By Wayne Hazzard


I have hope. I worry. I have hope. I worry. I have hope.

Does this cycle resonate? With desires to create, to manifest dreams, comes a simultaneous action to worry. I worry about the “what ifs”— that may or may not need to be worried about, yet. Does this imagining of less than optimistic scenarios — will I have enough money to pay everyone? will anyone come see the performance? — serve as a hope of preventing them from happening? If I imagine the worst, then the worst can’t happen—right?

If, like me, you might be seeking a bit of solace and inspiration, I recommend diving into each of this month’s articles. Be subversive and start with the last piece on page 12. Poet and educator Aries Jordan sheds more light on the pervasiveness of body shaming and the call for Fat Liberation. Jordan writes that, “the dance world is historically known for its harsh norms of body shaming and rigid standards for ‘acceptable dancing bodies.’” Jordan’s article includes the inspiring voices of co-artistic directors of Big Moves Dance Company, Matilda St. John and Jessica Judd.

Bodies in motion are often described as animalistic. In June, Sonsheree Giles and Sebastian Grubb seek to expand concepts of gendered dancing and have titled their new work, Fabric Animal. In an interview with choreographer Nancy Karp, Giles and Grubb reveal ways they work together that “takes the individual outside a human cultured context and more into having a body-through-time, and being woven through time to a history of a species, history of our families, history of our own lives, and how the of weaving of those things comes to the present moment, which for us is this show.”

Beasts abound amongs us, metaphorical and real. Damara Ganley, a longtime colleague and collaborator with Melecio Estrella and Andrew Ward—who work under the banner of Fog Beast—has interviewed Beast collaborators to “gain insights and glimpses into the making of their new work, The Big Reveal, a performance-as conference-as ritual, to be held at the Asian Art Museum in mid July.” Estrella reveals the group’s interest in investigating lineage “so much of the way we live and think is inherited from who and what came before.” Dance meet Darwin.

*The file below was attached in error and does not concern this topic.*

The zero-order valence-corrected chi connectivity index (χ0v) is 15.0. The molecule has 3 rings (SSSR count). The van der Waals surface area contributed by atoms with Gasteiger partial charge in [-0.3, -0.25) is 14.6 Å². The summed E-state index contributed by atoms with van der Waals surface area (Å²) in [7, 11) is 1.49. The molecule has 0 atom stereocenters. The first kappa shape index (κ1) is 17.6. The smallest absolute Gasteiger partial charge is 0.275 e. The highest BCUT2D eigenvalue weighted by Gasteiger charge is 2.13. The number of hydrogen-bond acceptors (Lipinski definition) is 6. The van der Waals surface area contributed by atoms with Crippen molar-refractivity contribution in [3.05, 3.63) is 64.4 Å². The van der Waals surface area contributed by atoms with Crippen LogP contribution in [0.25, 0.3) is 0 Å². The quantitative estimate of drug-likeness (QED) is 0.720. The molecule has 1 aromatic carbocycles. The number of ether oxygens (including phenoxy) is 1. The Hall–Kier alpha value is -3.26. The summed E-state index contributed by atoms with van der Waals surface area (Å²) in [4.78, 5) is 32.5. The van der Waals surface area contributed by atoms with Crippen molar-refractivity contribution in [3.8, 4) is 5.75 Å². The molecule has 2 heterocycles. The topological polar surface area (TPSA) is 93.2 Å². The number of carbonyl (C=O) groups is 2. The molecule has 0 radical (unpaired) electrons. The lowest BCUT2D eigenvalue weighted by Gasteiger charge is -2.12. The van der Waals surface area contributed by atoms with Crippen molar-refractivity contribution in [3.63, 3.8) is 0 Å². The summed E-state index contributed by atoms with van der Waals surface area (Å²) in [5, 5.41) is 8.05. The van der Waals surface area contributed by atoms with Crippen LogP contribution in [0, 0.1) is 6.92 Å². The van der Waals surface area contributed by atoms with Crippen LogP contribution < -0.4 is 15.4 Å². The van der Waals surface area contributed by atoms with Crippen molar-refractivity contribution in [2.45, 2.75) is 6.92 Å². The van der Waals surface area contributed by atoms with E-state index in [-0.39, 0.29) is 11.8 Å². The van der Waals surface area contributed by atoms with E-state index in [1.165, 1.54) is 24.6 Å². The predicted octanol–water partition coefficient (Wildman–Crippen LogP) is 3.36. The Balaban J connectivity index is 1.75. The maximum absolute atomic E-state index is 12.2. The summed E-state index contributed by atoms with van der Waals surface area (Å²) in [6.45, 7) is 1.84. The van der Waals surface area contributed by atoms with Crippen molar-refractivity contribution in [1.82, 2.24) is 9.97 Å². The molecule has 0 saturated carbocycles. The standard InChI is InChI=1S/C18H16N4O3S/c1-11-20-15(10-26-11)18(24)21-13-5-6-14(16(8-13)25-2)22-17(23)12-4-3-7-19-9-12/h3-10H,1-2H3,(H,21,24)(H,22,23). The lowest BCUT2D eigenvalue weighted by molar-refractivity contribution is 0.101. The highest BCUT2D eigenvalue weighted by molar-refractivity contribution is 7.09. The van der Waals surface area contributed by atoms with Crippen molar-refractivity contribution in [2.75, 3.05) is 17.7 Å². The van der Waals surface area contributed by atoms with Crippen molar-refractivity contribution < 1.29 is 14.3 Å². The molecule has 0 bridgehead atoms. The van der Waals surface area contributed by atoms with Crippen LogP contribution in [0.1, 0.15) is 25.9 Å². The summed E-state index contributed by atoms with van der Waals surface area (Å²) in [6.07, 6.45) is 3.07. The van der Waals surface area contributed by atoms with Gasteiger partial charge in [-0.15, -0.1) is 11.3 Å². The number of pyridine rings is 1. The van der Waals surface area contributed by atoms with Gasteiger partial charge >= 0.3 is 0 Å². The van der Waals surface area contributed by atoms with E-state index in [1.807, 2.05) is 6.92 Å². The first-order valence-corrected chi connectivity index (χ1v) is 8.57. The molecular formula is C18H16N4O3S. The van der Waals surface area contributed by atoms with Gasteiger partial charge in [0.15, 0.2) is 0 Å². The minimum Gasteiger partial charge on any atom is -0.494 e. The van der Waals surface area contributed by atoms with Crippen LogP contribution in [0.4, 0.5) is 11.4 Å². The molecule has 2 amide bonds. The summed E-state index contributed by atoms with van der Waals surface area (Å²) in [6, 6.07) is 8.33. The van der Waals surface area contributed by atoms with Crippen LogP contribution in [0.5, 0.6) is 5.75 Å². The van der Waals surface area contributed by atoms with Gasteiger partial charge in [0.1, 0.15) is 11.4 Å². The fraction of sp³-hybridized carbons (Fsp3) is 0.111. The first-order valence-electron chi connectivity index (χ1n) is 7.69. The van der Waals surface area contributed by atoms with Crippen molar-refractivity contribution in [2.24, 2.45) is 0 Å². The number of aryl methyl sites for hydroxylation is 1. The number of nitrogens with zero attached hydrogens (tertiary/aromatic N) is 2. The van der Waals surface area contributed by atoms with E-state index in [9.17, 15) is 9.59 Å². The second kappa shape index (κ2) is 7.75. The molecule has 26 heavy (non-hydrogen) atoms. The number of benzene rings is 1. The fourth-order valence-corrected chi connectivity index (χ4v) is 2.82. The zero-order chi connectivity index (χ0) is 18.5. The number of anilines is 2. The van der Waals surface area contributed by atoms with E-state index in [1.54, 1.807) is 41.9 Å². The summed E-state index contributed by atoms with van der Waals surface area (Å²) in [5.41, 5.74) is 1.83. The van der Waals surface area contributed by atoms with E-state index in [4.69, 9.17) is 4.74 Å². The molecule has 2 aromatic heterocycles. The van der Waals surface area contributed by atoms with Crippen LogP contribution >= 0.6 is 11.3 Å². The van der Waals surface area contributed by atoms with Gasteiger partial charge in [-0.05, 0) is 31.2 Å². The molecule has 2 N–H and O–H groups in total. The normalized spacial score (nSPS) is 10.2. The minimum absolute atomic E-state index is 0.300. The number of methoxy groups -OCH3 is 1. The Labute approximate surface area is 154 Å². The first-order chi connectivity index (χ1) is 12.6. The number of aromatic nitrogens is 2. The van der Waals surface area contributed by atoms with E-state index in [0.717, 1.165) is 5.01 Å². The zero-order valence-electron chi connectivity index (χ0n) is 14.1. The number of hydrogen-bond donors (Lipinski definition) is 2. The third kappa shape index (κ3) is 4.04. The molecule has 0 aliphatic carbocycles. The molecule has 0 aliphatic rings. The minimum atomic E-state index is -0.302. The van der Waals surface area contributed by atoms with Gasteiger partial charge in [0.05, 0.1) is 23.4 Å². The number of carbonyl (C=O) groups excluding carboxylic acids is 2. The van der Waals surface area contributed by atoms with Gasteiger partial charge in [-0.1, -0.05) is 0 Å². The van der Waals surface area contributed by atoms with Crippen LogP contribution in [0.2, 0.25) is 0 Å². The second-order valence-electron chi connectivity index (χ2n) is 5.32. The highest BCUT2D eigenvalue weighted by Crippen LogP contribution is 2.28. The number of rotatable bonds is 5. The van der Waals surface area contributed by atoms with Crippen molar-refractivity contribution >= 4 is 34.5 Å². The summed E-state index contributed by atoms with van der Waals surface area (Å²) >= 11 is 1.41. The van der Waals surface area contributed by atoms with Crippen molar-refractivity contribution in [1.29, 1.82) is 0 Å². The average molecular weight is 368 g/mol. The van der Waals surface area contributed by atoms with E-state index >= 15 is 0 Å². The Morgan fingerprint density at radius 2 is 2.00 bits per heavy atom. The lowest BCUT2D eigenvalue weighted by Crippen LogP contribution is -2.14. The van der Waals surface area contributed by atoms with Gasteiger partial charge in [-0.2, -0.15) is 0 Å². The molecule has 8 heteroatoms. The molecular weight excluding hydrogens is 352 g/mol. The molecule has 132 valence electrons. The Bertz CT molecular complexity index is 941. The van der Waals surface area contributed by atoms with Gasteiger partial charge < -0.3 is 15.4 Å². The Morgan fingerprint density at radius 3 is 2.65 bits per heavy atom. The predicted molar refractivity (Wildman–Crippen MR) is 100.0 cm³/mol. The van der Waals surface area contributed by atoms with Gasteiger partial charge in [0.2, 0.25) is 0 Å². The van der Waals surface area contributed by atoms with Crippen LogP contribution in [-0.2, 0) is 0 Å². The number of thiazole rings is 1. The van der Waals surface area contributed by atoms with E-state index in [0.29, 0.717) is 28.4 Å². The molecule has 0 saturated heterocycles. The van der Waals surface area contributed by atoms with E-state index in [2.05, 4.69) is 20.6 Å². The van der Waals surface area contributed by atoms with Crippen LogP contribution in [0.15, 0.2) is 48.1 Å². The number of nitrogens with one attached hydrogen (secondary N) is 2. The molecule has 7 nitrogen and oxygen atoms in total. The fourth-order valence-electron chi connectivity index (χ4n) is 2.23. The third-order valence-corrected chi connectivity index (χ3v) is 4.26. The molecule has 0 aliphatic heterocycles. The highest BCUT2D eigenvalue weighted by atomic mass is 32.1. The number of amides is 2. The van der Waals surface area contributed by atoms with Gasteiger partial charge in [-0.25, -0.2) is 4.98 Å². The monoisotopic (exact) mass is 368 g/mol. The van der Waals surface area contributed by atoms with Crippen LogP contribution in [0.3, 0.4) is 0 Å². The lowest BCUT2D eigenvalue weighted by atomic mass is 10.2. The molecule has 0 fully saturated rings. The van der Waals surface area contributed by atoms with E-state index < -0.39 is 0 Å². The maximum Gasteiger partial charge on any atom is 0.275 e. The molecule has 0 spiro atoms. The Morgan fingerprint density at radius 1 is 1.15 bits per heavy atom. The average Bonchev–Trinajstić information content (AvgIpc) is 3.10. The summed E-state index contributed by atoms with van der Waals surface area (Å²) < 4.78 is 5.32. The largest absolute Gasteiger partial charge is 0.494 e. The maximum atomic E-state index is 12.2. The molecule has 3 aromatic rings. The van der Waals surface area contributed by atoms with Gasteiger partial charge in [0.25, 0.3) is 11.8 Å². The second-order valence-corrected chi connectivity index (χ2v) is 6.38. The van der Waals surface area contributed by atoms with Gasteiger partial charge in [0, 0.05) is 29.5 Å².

Growing up I was obsessed with twins and triplets and quintuplets, you get the idea. So I was thrilled when Sima Belmar expressed an interest to write about twin sisters Molly and Aviva Rose-Williams. Belmar’s in-depth conversation with the sisters deeply satisfied my ongoing curiosity of twin similarities. That the twin sisters create work that is based in circus arts brought back teenage fantasies of performing in a ‘circus.’ Do we all have these?

Life can change in a moment. And when it does a new journey begins. Healing is often the first part of this journey. We’re eager to share Juan Manuel Aldape Muñoz’s story that lays bare what it’s like to survive falling three stories. When this happened he was “evacuated out of Mexico and spent four months bed-bound to recover from complex fractures sustained on the right-side leg, hip, and elbow—all of which required major reconstruction surgeries.” Muñoz’s self described near-death experience has “left me with new disabilities and sensibilities.”

In Dance continues as a forum to showcase an array of voices, providing ways to understand and reveal animalistic desires. Thank you so much to the past, present and future chroniclers and makers.

I have hope.

This article appeared in the June 2019 issue of In Dance.

Wayne Hazzard is a native Californian and as a co-founder is proud to continue his work with the Bay Area dance community as the executive director of Dancers’ Group. Hazzard is a leader in the service field who is known for his work with fiscal sponsorship and on new program development. Hazzard had a distinguished 20-year career performing the works of many notable choreographers including Ed Mock, June Watanabe, Emily Keeler, Aaron Osborne, Joe Goode and Margaret Jenkins. Coinciding with his life as a dancer, Hazzard has and continues to work as an advocate for dance.